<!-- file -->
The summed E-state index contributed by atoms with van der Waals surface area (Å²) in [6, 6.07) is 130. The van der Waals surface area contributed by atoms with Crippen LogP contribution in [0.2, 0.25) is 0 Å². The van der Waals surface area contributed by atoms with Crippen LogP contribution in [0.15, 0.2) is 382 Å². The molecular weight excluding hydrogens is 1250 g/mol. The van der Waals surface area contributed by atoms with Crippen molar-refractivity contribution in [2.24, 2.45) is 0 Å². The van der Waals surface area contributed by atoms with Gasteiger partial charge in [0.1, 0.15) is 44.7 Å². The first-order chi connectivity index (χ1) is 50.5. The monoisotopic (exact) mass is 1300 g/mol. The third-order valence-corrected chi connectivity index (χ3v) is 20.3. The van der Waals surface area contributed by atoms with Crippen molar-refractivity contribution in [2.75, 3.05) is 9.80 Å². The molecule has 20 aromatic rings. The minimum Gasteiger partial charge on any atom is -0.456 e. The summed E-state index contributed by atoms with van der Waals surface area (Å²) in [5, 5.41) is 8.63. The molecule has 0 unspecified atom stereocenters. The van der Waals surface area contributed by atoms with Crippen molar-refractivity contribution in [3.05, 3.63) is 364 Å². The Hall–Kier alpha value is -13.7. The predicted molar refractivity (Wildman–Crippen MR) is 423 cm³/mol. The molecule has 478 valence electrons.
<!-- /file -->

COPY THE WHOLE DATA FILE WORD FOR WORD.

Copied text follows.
The summed E-state index contributed by atoms with van der Waals surface area (Å²) in [6, 6.07) is 130. The van der Waals surface area contributed by atoms with Crippen LogP contribution in [0.2, 0.25) is 0 Å². The van der Waals surface area contributed by atoms with Crippen LogP contribution in [0.15, 0.2) is 382 Å². The molecular weight excluding hydrogens is 1250 g/mol. The van der Waals surface area contributed by atoms with Crippen molar-refractivity contribution in [2.24, 2.45) is 0 Å². The van der Waals surface area contributed by atoms with Gasteiger partial charge in [0.1, 0.15) is 44.7 Å². The first-order chi connectivity index (χ1) is 50.5. The monoisotopic (exact) mass is 1300 g/mol. The third-order valence-corrected chi connectivity index (χ3v) is 20.3. The van der Waals surface area contributed by atoms with Crippen molar-refractivity contribution in [2.75, 3.05) is 9.80 Å². The molecule has 20 aromatic rings. The minimum Gasteiger partial charge on any atom is -0.456 e. The summed E-state index contributed by atoms with van der Waals surface area (Å²) in [5, 5.41) is 8.63. The molecule has 0 unspecified atom stereocenters. The van der Waals surface area contributed by atoms with Crippen molar-refractivity contribution in [3.05, 3.63) is 364 Å². The Hall–Kier alpha value is -13.7. The predicted molar refractivity (Wildman–Crippen MR) is 423 cm³/mol. The molecule has 478 valence electrons.